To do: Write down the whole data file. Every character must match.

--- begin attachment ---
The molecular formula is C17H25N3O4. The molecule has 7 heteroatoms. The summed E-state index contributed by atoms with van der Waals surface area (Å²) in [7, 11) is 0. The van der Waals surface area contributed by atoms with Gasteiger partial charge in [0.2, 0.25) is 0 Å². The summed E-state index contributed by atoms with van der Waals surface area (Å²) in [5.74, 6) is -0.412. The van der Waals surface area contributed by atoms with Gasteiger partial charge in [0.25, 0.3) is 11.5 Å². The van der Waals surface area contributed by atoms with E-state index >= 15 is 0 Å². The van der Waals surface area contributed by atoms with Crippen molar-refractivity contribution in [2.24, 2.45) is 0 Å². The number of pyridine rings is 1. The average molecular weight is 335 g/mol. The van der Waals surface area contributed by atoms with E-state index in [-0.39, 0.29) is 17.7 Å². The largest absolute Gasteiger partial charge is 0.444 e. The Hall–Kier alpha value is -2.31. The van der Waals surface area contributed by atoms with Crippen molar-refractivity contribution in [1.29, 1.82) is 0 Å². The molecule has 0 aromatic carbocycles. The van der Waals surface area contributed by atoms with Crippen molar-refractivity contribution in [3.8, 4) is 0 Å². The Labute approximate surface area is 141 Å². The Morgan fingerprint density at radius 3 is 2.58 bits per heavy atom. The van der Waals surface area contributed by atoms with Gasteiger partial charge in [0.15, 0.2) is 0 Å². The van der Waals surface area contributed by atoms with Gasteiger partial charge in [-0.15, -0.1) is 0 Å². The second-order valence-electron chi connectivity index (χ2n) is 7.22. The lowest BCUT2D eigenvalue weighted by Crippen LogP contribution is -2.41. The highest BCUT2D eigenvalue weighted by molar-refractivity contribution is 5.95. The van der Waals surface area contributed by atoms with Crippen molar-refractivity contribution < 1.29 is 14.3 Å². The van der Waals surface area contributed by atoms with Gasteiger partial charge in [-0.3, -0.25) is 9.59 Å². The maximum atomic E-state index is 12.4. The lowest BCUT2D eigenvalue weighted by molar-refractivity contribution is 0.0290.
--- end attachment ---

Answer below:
The molecular formula is C17H25N3O4. The molecule has 7 heteroatoms. The summed E-state index contributed by atoms with van der Waals surface area (Å²) in [7, 11) is 0. The van der Waals surface area contributed by atoms with Gasteiger partial charge in [0.2, 0.25) is 0 Å². The summed E-state index contributed by atoms with van der Waals surface area (Å²) in [5.74, 6) is -0.412. The van der Waals surface area contributed by atoms with Gasteiger partial charge in [0.25, 0.3) is 11.5 Å². The van der Waals surface area contributed by atoms with E-state index >= 15 is 0 Å². The van der Waals surface area contributed by atoms with Crippen molar-refractivity contribution in [2.24, 2.45) is 0 Å². The number of pyridine rings is 1. The average molecular weight is 335 g/mol. The van der Waals surface area contributed by atoms with E-state index in [-0.39, 0.29) is 17.7 Å². The largest absolute Gasteiger partial charge is 0.444 e. The Hall–Kier alpha value is -2.31. The van der Waals surface area contributed by atoms with Crippen molar-refractivity contribution in [1.29, 1.82) is 0 Å². The molecule has 0 aromatic carbocycles. The van der Waals surface area contributed by atoms with Crippen molar-refractivity contribution in [3.8, 4) is 0 Å². The Labute approximate surface area is 141 Å². The Morgan fingerprint density at radius 3 is 2.58 bits per heavy atom. The van der Waals surface area contributed by atoms with Gasteiger partial charge in [0.15, 0.2) is 0 Å². The van der Waals surface area contributed by atoms with Gasteiger partial charge in [-0.15, -0.1) is 0 Å². The second-order valence-electron chi connectivity index (χ2n) is 7.22. The lowest BCUT2D eigenvalue weighted by Crippen LogP contribution is -2.41. The highest BCUT2D eigenvalue weighted by molar-refractivity contribution is 5.95. The van der Waals surface area contributed by atoms with Crippen molar-refractivity contribution < 1.29 is 14.3 Å². The van der Waals surface area contributed by atoms with Gasteiger partial charge in [-0.3, -0.25) is 9.59 Å². The maximum atomic E-state index is 12.4. The lowest BCUT2D eigenvalue weighted by molar-refractivity contribution is 0.0290.